Journal:Acta Historica Universitatis Klaipedensis
Volume 41 (2020): Aspects of Southeast Baltic Social History: The 14th to the 18th Centuries = Baltijos pietrytinės pakrantės socialinės istorijos aspektai XIV–XVIII amžiais, pp. 125–143
After the conversion of Lithuania, Christian norms changed the old pagan traditions in society by adapting them to local customs. Although the blending of Christianity with old traditions in the Grand Duchy of Lithuania (GDL) has already been studied by historians, previous research has not provided a clear picture of how it changed the institution of marriage. Marriage in the GDL has usually been studied based on an analysis of the institutions of matrimonial property (dowry, dower). This article focuses on the institution of marriage and the concept of the validity of marriage in the 16th-century GDL. The author investigates the secular laws of the GDL, which, despite being codified in the Statutes of Lithuania, preserved some local elements of the marriage custom, and individual secular court cases. The concept of the validity of marriage is analysed by exploring the meanings of the words венчание and шлюб and their evolution. These two Ruthenian concepts described the act of a valid (ecclesiastical) marriage in secular law. The author describes their establishment in the society of the GDL, before discussing their use. A content analysis of both concepts is performed by explaining how the terms were understood and used by the members of different estates (unfree people, peasants, nobility). This allows the author to show not only the regulation of a valid marriage in the norms of the Statutes of Lithuania, but also to reveal how the notion of the validity of marriage functioned in practice.
The Virumaa province in northeast Estonia is the area with the biggest concentration of ‘Hanseatic bowl’ finds in Europe. The finds originate mostly from deposits, often consisting of sets of numerous items. This article suggests a connection between these finds and the Danish crusade to Estonia in 1219, interpreting the bowls as the king’s gift to new subjects for their loyalty, also looking at a possible broader context, and drawing hypothetical parallels with the Danish crusade to Samland and Prussia in 1210.
The conditions and the environment of the mendicant religious orders (Dominicans, Franciscan Conventuals, Franciscan Observants, Carmelites, and Augustinians) in the holdings of the Teutonic Order in Prussia differed from those in Western Europe. In newly built castles and newly founded cities, German and Polish-speaking communities predominated; while Prussians, unfamiliar with the basics of Christianity, prevailed in rural territories. The network of parish churches declined towards the eastern and northern boundaries of the state. Therefore, the mendicant orders operated there on a different model. An examination of its characteristics is carried out by means of an analysis of the stages, development and dynamics of the settlement of mendicant orders in Prussia. An attempt is made to identify the organisation of their provision and the supporting milieu. Particular attention is paid to the impact of mendicant orders on the deepening of the faith of the local Prussian population in the eastern part of the Teutonic Order’s holdings.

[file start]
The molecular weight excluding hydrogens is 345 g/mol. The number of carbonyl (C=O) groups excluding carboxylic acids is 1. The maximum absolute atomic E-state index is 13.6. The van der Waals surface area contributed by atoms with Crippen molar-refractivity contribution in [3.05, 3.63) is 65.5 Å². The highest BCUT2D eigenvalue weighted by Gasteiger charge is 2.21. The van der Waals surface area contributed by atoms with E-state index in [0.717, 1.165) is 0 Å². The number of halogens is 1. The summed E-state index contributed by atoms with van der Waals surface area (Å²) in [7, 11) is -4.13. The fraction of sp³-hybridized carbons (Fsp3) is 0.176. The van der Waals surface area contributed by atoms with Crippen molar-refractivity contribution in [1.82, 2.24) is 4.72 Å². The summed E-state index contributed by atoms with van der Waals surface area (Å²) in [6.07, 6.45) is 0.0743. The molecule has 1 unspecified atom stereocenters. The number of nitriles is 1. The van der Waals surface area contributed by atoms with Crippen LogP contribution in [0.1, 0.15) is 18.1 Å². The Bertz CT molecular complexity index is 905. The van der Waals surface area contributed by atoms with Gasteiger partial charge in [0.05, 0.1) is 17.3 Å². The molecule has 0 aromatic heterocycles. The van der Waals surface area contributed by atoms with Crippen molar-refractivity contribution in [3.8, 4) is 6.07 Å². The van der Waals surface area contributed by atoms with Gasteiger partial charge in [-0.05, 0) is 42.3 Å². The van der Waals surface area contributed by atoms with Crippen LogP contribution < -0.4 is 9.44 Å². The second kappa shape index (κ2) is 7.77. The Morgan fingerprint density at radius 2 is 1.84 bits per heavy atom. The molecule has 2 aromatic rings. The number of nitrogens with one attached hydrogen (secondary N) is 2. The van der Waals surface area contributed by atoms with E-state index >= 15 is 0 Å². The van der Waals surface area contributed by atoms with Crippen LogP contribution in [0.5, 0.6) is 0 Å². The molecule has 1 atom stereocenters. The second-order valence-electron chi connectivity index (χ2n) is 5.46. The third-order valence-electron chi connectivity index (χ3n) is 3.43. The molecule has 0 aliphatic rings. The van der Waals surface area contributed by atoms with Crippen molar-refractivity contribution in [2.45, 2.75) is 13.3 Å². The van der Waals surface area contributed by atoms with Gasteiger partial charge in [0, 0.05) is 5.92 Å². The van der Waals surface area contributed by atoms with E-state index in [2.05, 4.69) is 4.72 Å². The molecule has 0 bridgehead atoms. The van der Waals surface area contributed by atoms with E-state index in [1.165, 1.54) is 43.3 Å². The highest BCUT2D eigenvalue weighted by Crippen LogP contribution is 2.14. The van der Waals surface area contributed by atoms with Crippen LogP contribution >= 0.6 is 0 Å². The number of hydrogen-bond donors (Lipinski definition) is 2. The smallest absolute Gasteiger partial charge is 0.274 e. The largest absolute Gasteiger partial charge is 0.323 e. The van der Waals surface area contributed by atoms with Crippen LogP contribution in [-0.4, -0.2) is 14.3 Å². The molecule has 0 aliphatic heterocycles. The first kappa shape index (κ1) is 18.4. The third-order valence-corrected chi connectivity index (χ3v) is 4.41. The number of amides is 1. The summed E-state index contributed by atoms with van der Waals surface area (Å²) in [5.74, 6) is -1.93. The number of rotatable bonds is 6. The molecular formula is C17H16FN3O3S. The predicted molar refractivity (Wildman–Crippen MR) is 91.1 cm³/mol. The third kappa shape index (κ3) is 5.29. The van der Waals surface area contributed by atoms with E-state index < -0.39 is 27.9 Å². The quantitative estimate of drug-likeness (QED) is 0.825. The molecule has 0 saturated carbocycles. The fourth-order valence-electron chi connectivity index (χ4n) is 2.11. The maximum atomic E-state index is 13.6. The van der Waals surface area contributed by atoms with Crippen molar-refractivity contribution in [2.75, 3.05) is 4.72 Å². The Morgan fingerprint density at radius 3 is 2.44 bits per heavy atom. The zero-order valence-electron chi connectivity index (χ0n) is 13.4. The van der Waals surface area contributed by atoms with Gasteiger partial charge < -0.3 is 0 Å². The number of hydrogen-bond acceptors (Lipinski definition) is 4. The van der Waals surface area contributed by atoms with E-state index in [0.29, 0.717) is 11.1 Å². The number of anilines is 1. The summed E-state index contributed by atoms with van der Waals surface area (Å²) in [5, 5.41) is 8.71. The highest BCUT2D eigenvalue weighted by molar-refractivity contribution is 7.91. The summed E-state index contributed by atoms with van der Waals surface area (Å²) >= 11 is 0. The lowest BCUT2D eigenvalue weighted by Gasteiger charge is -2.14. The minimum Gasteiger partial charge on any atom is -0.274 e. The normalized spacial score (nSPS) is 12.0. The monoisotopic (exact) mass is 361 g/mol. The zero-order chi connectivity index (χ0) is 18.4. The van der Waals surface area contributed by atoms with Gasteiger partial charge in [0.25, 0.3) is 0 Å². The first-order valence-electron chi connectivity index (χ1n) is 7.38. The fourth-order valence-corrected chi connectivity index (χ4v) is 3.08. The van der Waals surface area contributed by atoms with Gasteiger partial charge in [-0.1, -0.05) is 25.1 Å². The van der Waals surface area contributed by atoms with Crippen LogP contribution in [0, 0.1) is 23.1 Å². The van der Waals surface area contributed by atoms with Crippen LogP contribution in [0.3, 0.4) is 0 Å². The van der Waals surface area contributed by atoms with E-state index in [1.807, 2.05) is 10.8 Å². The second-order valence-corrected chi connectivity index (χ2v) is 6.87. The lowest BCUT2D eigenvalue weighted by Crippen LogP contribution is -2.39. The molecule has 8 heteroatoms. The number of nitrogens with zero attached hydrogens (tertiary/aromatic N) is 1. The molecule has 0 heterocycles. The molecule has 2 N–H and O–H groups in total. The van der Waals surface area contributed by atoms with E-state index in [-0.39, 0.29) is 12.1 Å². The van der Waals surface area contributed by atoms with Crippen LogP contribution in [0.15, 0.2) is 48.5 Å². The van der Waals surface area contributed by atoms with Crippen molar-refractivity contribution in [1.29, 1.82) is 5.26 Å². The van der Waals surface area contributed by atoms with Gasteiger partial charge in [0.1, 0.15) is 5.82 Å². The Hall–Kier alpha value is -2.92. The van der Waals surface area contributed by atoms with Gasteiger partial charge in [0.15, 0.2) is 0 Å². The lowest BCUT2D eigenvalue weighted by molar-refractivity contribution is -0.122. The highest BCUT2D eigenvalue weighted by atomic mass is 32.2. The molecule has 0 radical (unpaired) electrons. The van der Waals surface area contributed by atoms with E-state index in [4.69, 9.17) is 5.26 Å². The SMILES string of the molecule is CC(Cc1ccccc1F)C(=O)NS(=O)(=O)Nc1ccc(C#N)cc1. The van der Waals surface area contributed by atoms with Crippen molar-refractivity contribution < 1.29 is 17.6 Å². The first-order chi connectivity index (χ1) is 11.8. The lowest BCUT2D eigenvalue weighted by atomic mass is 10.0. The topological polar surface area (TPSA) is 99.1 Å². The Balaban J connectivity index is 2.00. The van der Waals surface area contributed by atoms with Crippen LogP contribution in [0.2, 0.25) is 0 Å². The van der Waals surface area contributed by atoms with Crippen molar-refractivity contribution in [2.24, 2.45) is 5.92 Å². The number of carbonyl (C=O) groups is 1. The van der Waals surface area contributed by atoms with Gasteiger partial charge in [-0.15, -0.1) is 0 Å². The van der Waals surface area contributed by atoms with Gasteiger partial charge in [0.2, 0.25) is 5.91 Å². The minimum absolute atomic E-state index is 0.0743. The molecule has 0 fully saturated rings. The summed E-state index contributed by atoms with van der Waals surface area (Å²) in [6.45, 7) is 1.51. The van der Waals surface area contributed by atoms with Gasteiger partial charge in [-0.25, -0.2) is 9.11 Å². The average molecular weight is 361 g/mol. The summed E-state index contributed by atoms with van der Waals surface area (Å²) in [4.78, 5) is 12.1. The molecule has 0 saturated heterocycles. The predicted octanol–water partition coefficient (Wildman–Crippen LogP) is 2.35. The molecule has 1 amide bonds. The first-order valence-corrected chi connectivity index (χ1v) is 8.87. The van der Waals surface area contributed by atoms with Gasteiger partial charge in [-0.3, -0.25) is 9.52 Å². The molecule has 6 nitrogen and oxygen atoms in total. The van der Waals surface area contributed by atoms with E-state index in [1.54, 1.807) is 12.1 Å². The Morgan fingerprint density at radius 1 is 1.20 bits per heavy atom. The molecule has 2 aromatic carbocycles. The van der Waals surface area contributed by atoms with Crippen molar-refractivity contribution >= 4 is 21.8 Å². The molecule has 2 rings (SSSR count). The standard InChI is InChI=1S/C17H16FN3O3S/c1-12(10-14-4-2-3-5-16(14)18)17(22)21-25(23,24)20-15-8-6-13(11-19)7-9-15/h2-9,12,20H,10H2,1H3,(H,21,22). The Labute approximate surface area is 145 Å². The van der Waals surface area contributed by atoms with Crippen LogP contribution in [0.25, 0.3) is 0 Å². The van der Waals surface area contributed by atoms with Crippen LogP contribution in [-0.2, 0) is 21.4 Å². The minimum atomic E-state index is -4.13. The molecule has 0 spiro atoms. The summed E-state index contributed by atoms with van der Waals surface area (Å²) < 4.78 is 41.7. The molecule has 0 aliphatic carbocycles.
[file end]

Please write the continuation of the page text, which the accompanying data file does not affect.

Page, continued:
Volume 15 (2011): Archaeology, Religion and Folklore in the Baltic Sea Region, pp. 61–68
The subject of research is the sacral geography of the Dvina region (in northwest Belarus), the sacred lakes situated in this region, and place-legends about vanished churches relating to these lakes. The author bases his research on the analytical method, and interprets folkloric sources, historical facts and data collected during ethnographic field trips. The main conclusion of the article attests to the fact that place-legends about a vanished church (they relate to the majority of the lakes) indicate the sacrality of these bodies of water. In the past, sacrality might have contained two closely interrelated planes: an archaic one, which originated from pre-Christian times, and that of the Early Middle Ages, related to the baptism of the people of the Duchy of Polotsk.
The reception of the ideology of the 13th–14th c. Crusades on the Eastern coast of the Baltic Sea, the ideological imperatives of the Holy War, and their reflections in the Chronicle of Peter of Dusburg, one of the most famous chroniclers of the conquest of the Baltic tribes, are analyzed in the article. Even though lately the said Chronicle has been paid great attention to in foreign historiography, in Lithuanian historiography the rhetoric of the Holy War, related to the particular example of the Battle of Durbė, has not been analyzed so far. Moreover, the assessment of the spread of Christian missions in the contexts of the battle of Durbė, as well as its activeness, dynamics, and the relation to the Crusades, have not been analyzed, either.